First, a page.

We’ve been posting on the emergence of RFID chips in humans since we started almost 7 years ago. In fact, I’ve been writing about them since before that.
The response back in the day from some was – oh this is just some crazy conspiracy thing. (I never saw how it was a “conspiracy” thing at all, it just seemed the obvious march of technology. I think some people thought I was some closet evangelical or something.) Now, folks seem a good bit more concerned.
And then there are the people who aren’t concerned at all and are injecting these things under their skin so that they can be tracked at all hours of the day. Oh, and soon these chips will do things like regulate insulin. Which on the one hand is exciting but on the other hand definitely represents something not so exciting. Better hope one doesn’t get an RFID virus.
Ulrika Celsing is one of 3,000 Swedes with a chip implanted in her hand — a process known as “biohacking.” As the 28-year-old told AFP, “It was fun to try something new and to see what one could use it for to make life easier in the future.”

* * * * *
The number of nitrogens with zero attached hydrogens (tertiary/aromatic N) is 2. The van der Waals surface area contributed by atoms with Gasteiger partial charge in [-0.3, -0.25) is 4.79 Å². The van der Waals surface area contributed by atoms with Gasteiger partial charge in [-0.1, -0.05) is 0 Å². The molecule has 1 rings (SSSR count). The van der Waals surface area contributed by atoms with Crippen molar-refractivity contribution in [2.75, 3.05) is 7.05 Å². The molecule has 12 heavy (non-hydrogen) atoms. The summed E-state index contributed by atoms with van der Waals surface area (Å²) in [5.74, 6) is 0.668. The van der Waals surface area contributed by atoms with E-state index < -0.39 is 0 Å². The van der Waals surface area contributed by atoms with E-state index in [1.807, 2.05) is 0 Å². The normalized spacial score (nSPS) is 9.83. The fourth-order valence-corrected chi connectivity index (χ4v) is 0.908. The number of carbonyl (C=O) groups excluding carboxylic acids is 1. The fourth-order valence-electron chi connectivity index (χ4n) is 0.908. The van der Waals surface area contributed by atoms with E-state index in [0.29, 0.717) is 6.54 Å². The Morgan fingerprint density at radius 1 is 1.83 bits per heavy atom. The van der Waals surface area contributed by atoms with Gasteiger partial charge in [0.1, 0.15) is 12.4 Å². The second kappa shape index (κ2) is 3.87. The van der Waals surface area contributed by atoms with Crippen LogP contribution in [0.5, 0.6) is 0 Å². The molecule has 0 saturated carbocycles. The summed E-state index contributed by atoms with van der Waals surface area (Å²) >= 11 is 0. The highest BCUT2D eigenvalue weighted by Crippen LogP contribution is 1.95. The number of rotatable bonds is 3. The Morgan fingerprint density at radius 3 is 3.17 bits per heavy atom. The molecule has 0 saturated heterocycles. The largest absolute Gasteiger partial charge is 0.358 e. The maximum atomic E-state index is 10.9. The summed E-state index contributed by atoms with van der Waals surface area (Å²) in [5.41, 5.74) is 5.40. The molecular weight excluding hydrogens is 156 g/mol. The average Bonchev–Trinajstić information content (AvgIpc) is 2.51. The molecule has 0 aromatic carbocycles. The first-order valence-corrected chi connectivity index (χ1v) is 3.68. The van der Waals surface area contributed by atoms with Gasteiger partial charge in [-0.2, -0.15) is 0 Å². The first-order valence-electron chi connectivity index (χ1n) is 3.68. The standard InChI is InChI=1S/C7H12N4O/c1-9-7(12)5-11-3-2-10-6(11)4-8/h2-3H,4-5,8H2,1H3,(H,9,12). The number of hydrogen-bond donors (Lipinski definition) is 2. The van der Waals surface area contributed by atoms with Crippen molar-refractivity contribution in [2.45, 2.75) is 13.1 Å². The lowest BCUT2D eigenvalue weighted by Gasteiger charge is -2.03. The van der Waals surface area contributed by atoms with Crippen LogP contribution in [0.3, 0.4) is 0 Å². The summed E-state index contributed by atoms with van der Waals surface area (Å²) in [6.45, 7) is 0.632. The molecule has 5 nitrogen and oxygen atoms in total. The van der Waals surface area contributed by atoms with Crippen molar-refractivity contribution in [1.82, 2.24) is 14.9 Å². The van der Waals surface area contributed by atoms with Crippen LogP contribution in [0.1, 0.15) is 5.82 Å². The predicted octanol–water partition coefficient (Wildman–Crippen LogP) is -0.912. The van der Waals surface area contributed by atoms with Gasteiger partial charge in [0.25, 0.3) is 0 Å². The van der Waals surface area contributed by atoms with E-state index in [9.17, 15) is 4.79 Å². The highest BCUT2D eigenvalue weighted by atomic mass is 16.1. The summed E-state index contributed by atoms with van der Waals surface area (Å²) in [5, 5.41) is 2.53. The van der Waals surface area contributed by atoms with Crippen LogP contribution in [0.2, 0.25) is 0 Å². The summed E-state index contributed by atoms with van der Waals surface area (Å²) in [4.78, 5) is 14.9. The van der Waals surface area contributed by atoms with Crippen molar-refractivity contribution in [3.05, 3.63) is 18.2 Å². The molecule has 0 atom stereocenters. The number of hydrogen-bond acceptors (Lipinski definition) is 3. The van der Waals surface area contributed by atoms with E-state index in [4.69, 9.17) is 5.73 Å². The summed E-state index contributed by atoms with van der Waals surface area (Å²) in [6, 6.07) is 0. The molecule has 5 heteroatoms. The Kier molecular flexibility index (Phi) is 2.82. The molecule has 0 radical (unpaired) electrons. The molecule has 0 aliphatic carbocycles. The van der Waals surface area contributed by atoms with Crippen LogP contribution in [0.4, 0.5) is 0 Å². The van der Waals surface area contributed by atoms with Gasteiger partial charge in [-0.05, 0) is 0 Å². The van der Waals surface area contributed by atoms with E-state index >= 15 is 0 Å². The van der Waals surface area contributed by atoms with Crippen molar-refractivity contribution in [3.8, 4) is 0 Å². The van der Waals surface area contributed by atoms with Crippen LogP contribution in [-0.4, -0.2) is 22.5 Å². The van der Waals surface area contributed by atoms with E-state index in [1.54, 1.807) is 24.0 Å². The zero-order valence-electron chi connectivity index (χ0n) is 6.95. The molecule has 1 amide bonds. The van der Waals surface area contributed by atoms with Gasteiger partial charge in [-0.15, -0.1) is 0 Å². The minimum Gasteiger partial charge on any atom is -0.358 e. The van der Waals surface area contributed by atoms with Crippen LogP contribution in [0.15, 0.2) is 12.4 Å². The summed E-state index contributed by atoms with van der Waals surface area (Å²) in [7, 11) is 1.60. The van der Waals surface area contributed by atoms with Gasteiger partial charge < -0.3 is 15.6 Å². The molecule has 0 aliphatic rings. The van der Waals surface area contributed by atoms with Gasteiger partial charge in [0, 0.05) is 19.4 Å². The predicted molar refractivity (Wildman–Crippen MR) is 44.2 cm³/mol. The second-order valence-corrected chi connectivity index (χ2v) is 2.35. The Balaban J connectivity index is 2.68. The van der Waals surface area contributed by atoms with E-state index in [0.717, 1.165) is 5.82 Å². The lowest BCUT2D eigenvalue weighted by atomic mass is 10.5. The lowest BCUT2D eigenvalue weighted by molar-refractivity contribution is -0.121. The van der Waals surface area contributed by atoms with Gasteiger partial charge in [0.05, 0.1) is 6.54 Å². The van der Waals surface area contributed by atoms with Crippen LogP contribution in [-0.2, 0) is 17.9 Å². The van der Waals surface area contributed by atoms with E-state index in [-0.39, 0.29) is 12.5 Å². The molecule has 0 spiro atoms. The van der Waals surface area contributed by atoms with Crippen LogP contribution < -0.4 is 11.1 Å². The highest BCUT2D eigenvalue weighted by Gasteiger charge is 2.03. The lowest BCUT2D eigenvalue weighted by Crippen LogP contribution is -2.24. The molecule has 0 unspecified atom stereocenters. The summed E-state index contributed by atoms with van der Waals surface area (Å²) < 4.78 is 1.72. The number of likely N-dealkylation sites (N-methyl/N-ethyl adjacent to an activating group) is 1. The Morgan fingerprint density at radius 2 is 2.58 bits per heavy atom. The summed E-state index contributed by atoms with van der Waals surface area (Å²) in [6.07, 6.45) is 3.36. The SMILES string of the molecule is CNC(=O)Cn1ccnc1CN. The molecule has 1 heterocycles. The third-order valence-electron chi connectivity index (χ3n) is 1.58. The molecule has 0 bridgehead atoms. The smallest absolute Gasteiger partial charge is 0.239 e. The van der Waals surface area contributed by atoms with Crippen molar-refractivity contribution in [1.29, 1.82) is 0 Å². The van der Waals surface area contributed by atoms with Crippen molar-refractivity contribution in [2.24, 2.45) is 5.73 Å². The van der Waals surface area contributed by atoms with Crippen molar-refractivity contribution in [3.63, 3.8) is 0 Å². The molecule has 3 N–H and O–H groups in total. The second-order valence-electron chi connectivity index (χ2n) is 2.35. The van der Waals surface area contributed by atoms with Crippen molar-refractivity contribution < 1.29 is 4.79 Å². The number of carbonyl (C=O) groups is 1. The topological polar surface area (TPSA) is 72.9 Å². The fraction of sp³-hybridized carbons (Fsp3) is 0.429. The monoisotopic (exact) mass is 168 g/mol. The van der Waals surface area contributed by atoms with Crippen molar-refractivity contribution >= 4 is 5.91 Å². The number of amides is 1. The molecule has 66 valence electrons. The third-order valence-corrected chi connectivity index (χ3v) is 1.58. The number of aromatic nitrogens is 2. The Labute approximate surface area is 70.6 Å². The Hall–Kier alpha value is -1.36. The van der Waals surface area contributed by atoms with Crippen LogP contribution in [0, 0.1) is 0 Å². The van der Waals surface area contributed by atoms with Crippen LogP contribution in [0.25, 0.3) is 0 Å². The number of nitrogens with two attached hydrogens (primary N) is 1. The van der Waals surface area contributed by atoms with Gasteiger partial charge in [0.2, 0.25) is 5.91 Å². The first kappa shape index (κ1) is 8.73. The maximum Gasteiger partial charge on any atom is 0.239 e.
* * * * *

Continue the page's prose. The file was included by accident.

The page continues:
One example of the ways Celsing uses the chip, or “electric handbag,” as she calls it, is by waving her hand in front of a keycard scanner at work, instead of having to carry a physical keycard around, and then pressing a code to unlock the door.
While the chips have the ability to hold information that can be read by other devices, they cannot read information themselves. But some still have concerns that future technology may get in the way of personal security.
“I don’t think our current technology is enough to get chip hacked,” Celsing told reporters. “But I may think about this again in the future. I could always take it out then.”